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Tom Spadea's blog
Franchisors many times don’t think about franchisees exiting their system as the opportunity that it really is. Without a formal resale program in place, franchisors can be at the mercy of local business broker, real estate brokers or landlords for the continuity of their locations. When a franchisee is looking to exit the system, they should be embraced and helped in their exit strategy. Many franchisees who want to leave the system are no longer putting forth the effort they they put forth in the first year they opened their doors. By helping a new franchisee take over the location, they can reinvigorate the market and increase their royalty stream from the location. If they aren’t careful, the location can flip to a competitor or just close.
Franchisees should be told that leaving the system is part of franchising and they can help with the transition that will enable them to get a fair purchase price. This is especially true for franchisees that are in trouble and behind in debt or rent payments. By coordinating the efforts and negotiating with the banks and the landlord a potentially disastrous situation can be turned into an opportunity. Read more »
This is one of the most important and difficult questions for any business owner to answer. The value of a business is based on its future cash flow, which usually can be predicted from historical results of sales and profitability. Buyers don’t care how much you spent yesterday, they care how much they can make tomorrow. Ultimately your business is worth what someone will willingly pay. A common mistake owners make is that they believe their business is worth what they have invested in it, that is rarely true.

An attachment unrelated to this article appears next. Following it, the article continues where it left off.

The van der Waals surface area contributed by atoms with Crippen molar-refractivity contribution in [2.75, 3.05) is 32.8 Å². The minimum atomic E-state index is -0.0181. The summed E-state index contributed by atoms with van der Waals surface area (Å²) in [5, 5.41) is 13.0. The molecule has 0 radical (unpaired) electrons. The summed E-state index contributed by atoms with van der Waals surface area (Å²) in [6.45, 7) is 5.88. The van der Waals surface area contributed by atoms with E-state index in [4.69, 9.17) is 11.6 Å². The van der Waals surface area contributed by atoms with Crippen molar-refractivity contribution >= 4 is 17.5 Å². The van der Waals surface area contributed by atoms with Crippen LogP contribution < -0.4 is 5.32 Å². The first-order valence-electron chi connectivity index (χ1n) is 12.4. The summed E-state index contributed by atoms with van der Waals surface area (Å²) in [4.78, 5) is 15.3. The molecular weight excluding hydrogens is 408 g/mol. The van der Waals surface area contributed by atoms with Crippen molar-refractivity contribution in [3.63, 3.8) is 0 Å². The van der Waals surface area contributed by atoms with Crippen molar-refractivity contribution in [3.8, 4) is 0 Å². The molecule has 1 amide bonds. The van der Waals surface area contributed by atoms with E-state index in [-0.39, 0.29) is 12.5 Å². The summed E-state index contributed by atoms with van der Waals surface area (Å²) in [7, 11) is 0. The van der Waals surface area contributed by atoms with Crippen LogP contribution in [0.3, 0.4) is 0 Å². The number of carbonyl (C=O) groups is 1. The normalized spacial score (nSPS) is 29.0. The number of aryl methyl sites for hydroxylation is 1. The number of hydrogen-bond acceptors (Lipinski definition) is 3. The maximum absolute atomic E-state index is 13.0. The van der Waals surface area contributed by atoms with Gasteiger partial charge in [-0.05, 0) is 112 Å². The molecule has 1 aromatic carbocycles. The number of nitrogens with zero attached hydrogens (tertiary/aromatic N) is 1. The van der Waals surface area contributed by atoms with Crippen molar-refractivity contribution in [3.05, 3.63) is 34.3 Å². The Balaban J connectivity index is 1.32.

If you are a franchisee, you are part of a system and usually are not so unique to lack comparable statistics. Talk to your franchisor to see if they have historical data on what other units have sold for. You also can see if other units in your system are listed for sale and what their asking price is relative to their revenue and profitability. Read more »
Unless you already have a buyer, such as a fellow franchisee, a key manager, or a family member, then you should use a business broker. And even if you have a buyer, it may be helpful to still hire a business broker to expand the universe of those interested in your business and to confirm that you are getting a fair deal. The law of supply and demand applies to businesses as well. If you have more buyers (higher demand) you should be able to command a higher asking price. Brokers have specialized knowledge and experience dealing with multiple transactions a year, where you may only sell a business once in your life or only a handful of times.
In addition, don’t underestimate the value that a broker provides by acting as a third party intermediary. They will screen unqualified buyers and help the serious buyers understand your business better. Read more »